Van Huizen would not advise to end the final tests: “A final test provides valuable information, but isn't by definition better than the track recommendation.” But he does point out the importance of the pupil tracking system: “‘The teacher sees the movie, the final test sees a photo’ has been said at the introduction of the order: track recommendation first, then the final test. I think that's true, too. Children take very many tests. Teachers look at the consistency in these. They see this objective data come by very often and there are then all kinds of protocols to process them into the track recommendation. I think that because of this, there is very little room for teachers' bias in the Netherlands. Biases are at play everywhere and always, but the question is whether or not they play such a big role in Dutch education as is often thought. Earlier surveys seem to quite overestimate this.”

What you shouldn't do, is saying: ‘Considering the same capacities of pupils, children with lower-educated parents will receive lower recommendations.’ We can't draw that conclusion. It also distracts from the bigger problems of inequality of opportunities.

Thomas van Huizen
Thomas van Huizen

“What you shouldn't do, is saying: ‘Considering the same capacities of pupils, children with lower-educated parents will receive lower recommendations.’ We just can't draw that conclusion from the surveys. It also distracts from the bigger problems of inequality of opportunities: that the skills of groups of pupils are very far apart. This is not just about cognitive skills such as language and numeracy in those cases, but also about behaviour and work attitude. These differences in skills are already very visible at the age of two years[WB1] and are still there at the end of primary school. In the end, that's the core of the problem.”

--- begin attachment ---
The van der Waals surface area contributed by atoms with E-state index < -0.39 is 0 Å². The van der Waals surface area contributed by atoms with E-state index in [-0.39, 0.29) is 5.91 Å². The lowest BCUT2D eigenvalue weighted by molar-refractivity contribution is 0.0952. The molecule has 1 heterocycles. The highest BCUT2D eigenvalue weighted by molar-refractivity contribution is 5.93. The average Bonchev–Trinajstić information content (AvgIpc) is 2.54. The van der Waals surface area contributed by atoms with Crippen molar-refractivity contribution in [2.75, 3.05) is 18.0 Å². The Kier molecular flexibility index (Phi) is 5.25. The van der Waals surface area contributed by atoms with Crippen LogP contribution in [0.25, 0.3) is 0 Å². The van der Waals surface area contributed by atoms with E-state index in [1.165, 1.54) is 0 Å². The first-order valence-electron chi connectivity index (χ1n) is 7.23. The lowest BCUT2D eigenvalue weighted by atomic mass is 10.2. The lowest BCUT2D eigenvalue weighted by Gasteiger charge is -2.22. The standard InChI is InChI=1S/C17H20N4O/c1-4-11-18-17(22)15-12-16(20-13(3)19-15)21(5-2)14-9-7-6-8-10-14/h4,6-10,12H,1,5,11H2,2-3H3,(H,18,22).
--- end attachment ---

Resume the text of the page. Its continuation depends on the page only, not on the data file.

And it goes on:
Fight against inequality of opportunities has to primarily be fought in other fields

“We know that children of higher-educated parents do better in school on average – we see that not in a single test but in all tests. And already before children enter nursery class, the differences in skills are prominent. That's why you must already start fighting inequality in preschool education,” says Van Huizen, who does research into that himself as a part of the EVENING Project.

“Inequality of opportunities in education is a big problem, but the role of the ‘biased teacher’ in the problem as a whole seems to be very limited. There are other, bigger problems at play. For instance, not all groups have equally easy access to preschool facilities. The Dutch education system is also strongly segregated and children who have educational disadvantages are more often in schools that provide lower qualities of education. On top of that, it's more difficult for these schools to recruit and retain good teachers. Another problem is that secondary schools more and more often provide only one education level in one location, which makes the transitions such as from vmbo to havo more difficult.

The real fight to increase equality of opportunities has to be fought in these fields. And in that fight, hard-working teachers are the vanguard.

It's of course good that there is attention in education for expectations and that teachers are made aware of possible unconscious biases. But I can imagine very well that teachers won't like it if they keep getting branded as biased, as if they are the big cause of inequality of opportunities. While we need the teacher very much in order to close the gaps in opportunities. That's why it's counter-productive to keep emphasising that teachers are systematically biased, especially because there's no real hard evidence of it.”

More information

Do you have any more questions about this article? If you do, please contact Thomas van Huizen: .

Read Thomas van Huizen's working paper, ‘Teacher bias or measurement error bias? Evidence from track recommendations.’ (pdf)